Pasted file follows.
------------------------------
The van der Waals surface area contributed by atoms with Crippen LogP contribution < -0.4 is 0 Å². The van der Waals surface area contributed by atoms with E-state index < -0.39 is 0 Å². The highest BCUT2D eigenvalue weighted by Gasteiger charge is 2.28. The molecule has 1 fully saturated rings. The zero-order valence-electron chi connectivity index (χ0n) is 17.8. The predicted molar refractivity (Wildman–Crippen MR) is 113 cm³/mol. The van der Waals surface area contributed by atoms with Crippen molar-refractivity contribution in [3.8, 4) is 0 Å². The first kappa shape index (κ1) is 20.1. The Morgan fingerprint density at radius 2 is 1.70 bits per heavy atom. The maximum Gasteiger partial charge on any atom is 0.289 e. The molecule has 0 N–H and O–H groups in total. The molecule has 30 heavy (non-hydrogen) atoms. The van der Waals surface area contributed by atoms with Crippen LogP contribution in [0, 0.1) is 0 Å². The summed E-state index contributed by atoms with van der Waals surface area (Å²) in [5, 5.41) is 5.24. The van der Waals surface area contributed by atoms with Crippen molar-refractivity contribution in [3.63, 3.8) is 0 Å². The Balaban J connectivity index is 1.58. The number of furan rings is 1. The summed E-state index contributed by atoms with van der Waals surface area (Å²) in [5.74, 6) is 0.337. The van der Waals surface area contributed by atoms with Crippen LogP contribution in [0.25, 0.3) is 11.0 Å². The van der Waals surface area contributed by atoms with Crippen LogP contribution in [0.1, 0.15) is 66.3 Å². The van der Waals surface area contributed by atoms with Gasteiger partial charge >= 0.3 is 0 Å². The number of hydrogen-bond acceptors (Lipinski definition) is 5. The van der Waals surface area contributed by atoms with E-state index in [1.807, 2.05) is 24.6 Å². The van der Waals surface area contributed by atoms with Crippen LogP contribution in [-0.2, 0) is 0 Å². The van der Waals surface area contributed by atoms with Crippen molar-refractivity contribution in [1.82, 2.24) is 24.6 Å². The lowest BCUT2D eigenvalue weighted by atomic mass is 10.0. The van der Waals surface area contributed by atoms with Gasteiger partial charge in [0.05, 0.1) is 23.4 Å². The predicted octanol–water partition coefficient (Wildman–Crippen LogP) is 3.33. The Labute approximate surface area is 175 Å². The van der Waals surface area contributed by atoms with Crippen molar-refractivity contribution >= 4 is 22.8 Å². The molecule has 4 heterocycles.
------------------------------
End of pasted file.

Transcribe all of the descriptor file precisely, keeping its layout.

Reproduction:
The van der Waals surface area contributed by atoms with Crippen LogP contribution < -0.4 is 0 Å². The van der Waals surface area contributed by atoms with E-state index < -0.39 is 0 Å². The highest BCUT2D eigenvalue weighted by Gasteiger charge is 2.28. The molecule has 1 fully saturated rings. The zero-order valence-electron chi connectivity index (χ0n) is 17.8. The predicted molar refractivity (Wildman–Crippen MR) is 113 cm³/mol. The van der Waals surface area contributed by atoms with Crippen molar-refractivity contribution in [3.8, 4) is 0 Å². The first kappa shape index (κ1) is 20.1. The Morgan fingerprint density at radius 2 is 1.70 bits per heavy atom. The maximum Gasteiger partial charge on any atom is 0.289 e. The molecule has 0 N–H and O–H groups in total. The molecule has 30 heavy (non-hydrogen) atoms. The van der Waals surface area contributed by atoms with Crippen LogP contribution in [0, 0.1) is 0 Å². The summed E-state index contributed by atoms with van der Waals surface area (Å²) in [5, 5.41) is 5.24. The van der Waals surface area contributed by atoms with Crippen molar-refractivity contribution in [3.63, 3.8) is 0 Å². The Balaban J connectivity index is 1.58. The number of furan rings is 1. The summed E-state index contributed by atoms with van der Waals surface area (Å²) in [5.74, 6) is 0.337. The van der Waals surface area contributed by atoms with Crippen LogP contribution in [0.25, 0.3) is 11.0 Å². The van der Waals surface area contributed by atoms with Crippen LogP contribution in [0.1, 0.15) is 66.3 Å². The van der Waals surface area contributed by atoms with Gasteiger partial charge >= 0.3 is 0 Å². The number of hydrogen-bond acceptors (Lipinski definition) is 5. The van der Waals surface area contributed by atoms with E-state index in [1.807, 2.05) is 24.6 Å². The van der Waals surface area contributed by atoms with Crippen LogP contribution in [-0.2, 0) is 0 Å². The van der Waals surface area contributed by atoms with Crippen molar-refractivity contribution in [1.82, 2.24) is 24.6 Å². The lowest BCUT2D eigenvalue weighted by atomic mass is 10.0. The van der Waals surface area contributed by atoms with Gasteiger partial charge in [0.05, 0.1) is 23.4 Å². The predicted octanol–water partition coefficient (Wildman–Crippen LogP) is 3.33. The Labute approximate surface area is 175 Å². The van der Waals surface area contributed by atoms with Crippen molar-refractivity contribution >= 4 is 22.8 Å². The molecule has 4 heterocycles.